Interaction of CO2 laser-modified nylon with osteoblast cells in relation to wettability

Waugh, David and Lawrence, Jonathan and Morgan, David and Thomas, Carolyn (2009) Interaction of CO2 laser-modified nylon with osteoblast cells in relation to wettability. Materials Science and Engineering C: Materials for Biological Applications, 29 (8). pp. 2514-2524. ISSN 0928-4931

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Full text URL: http://dx.doi.org/10.1016/j.msec.2009.07.020

Abstract

It has been amply demonstrated previously that CO2 lasers hold the ability to surface modify various polymers. In addition, it has been observed that these surface enhancements can augment the biomimetic nature of the laser irradiated materials. This research has employed a CO2 laser marker to produce trench and hatch topographical patterns with peak heights of around 1 μm on the surface of nylon 6,6. The patterns generated have been analysed using white light interferometery, optical microscopy and X-ray photoelectron spectroscopy was employed to determine the surface oxygen content. Contact angle measurements were used to characterize each sample in terms of wettability. Generally, it was seen that as a result of laser processing the contact angle, surface roughness and surface oxygen content increased whilst the apparent polar and total surface energies decreased. The increase in contact angle and reduction in surface energy components was found to be on account of a mixed intermediate state wetting regime owing to the change in roughness due to the induced topographical patterns. To determine the biomimetic nature of the modified and as-received control samples each one was seeded with 2×104 cells/ml normal human osteoblast cells and observed after periods of 24 hours and 4 days using optical microscopy and SEM to determine mean cell cover densities and variations in cell morphology. In addition a haeymocytometer was used to show that the cell count for the laser patterned samples had increased by up to a factor of 1.5 compared to the as-received control sample after 4 days of incubation. Significantly, it was determined that all laser-induced patterns gave rise to better cell response in comparison to the as-received control sample studied due to increased preferential cell growth on those surfaces with increased surface roughness.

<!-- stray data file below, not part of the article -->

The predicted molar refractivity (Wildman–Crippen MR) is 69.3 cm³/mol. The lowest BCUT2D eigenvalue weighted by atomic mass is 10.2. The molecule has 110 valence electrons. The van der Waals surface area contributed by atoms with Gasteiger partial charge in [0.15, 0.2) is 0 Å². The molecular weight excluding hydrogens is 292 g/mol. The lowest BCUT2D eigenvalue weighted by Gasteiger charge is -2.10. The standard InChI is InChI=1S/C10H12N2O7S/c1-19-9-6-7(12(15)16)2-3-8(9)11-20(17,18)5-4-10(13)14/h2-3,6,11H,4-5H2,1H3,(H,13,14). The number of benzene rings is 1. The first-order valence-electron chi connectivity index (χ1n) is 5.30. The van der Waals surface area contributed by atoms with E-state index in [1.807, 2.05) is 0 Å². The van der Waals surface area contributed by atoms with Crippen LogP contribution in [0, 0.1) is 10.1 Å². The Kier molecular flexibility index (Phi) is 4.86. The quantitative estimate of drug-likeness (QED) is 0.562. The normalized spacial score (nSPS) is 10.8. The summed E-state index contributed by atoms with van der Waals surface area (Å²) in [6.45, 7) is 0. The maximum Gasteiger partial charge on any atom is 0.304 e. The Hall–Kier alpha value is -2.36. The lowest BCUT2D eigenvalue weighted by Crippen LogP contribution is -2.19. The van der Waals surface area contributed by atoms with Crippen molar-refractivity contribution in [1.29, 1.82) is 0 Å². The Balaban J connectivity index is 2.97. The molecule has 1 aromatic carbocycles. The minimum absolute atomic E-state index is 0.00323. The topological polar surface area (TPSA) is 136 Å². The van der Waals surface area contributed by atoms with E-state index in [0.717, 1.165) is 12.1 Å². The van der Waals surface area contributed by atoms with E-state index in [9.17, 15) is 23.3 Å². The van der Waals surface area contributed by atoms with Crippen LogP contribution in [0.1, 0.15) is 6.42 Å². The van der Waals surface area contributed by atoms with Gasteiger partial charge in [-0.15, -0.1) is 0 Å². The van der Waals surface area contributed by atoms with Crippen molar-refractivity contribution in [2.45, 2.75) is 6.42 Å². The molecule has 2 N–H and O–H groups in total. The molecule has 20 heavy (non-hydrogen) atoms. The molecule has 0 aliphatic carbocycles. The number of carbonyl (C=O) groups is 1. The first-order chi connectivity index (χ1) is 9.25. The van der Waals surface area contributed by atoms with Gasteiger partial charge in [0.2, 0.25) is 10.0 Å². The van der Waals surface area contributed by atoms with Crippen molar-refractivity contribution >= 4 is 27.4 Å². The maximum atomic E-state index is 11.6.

Item Type:Article
Keywords:CO2 laser, wettability, osteoblast cells, bioactivity, nylon 6 6
Subjects:F Physical Sciences > F200 Materials Science
C Biological Sciences > C130 Cell Biology
H Engineering > H673 Bioengineering
F Physical Sciences > F361 Laser Physics
Divisions:College of Science > School of Engineering
ID Code:3335
Deposited By: David Waugh
Deposited On:13 Sep 2010 17:12
Last Modified:04 Dec 2013 18:40

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